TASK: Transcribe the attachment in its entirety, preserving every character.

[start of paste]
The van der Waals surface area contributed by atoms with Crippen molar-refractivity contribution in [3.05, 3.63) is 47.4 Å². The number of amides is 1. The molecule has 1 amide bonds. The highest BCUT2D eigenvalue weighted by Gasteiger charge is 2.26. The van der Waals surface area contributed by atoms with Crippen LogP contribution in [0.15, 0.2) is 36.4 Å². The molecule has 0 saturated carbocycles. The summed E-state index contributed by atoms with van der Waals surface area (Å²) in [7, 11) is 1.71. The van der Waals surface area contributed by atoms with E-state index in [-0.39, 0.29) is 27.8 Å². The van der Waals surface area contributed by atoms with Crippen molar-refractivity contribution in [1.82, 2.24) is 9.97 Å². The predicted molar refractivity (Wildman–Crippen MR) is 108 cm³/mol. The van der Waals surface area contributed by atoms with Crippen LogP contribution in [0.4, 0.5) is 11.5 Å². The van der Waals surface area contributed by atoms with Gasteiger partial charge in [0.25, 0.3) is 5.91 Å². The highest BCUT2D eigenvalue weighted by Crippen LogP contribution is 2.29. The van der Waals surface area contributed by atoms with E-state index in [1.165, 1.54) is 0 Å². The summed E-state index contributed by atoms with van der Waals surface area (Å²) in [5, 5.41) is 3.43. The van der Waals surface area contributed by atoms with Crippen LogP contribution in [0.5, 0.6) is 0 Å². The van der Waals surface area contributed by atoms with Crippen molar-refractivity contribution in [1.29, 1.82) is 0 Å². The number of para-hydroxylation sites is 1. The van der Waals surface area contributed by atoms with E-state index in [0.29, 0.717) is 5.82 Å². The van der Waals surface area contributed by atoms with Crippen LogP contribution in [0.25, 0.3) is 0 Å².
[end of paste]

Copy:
The van der Waals surface area contributed by atoms with Crippen molar-refractivity contribution in [3.05, 3.63) is 47.4 Å². The number of amides is 1. The molecule has 1 amide bonds. The highest BCUT2D eigenvalue weighted by Gasteiger charge is 2.26. The van der Waals surface area contributed by atoms with Crippen LogP contribution in [0.15, 0.2) is 36.4 Å². The molecule has 0 saturated carbocycles. The summed E-state index contributed by atoms with van der Waals surface area (Å²) in [7, 11) is 1.71. The van der Waals surface area contributed by atoms with E-state index in [-0.39, 0.29) is 27.8 Å². The van der Waals surface area contributed by atoms with Crippen molar-refractivity contribution in [1.82, 2.24) is 9.97 Å². The predicted molar refractivity (Wildman–Crippen MR) is 108 cm³/mol. The van der Waals surface area contributed by atoms with Crippen LogP contribution in [0.4, 0.5) is 11.5 Å². The van der Waals surface area contributed by atoms with Gasteiger partial charge in [0.25, 0.3) is 5.91 Å². The highest BCUT2D eigenvalue weighted by Crippen LogP contribution is 2.29. The van der Waals surface area contributed by atoms with E-state index in [1.165, 1.54) is 0 Å². The summed E-state index contributed by atoms with van der Waals surface area (Å²) in [5, 5.41) is 3.43. The van der Waals surface area contributed by atoms with Crippen LogP contribution in [0.5, 0.6) is 0 Å². The van der Waals surface area contributed by atoms with Crippen molar-refractivity contribution in [1.29, 1.82) is 0 Å². The number of para-hydroxylation sites is 1. The van der Waals surface area contributed by atoms with E-state index in [0.29, 0.717) is 5.82 Å². The van der Waals surface area contributed by atoms with Crippen LogP contribution in [0.25, 0.3) is 0 Å².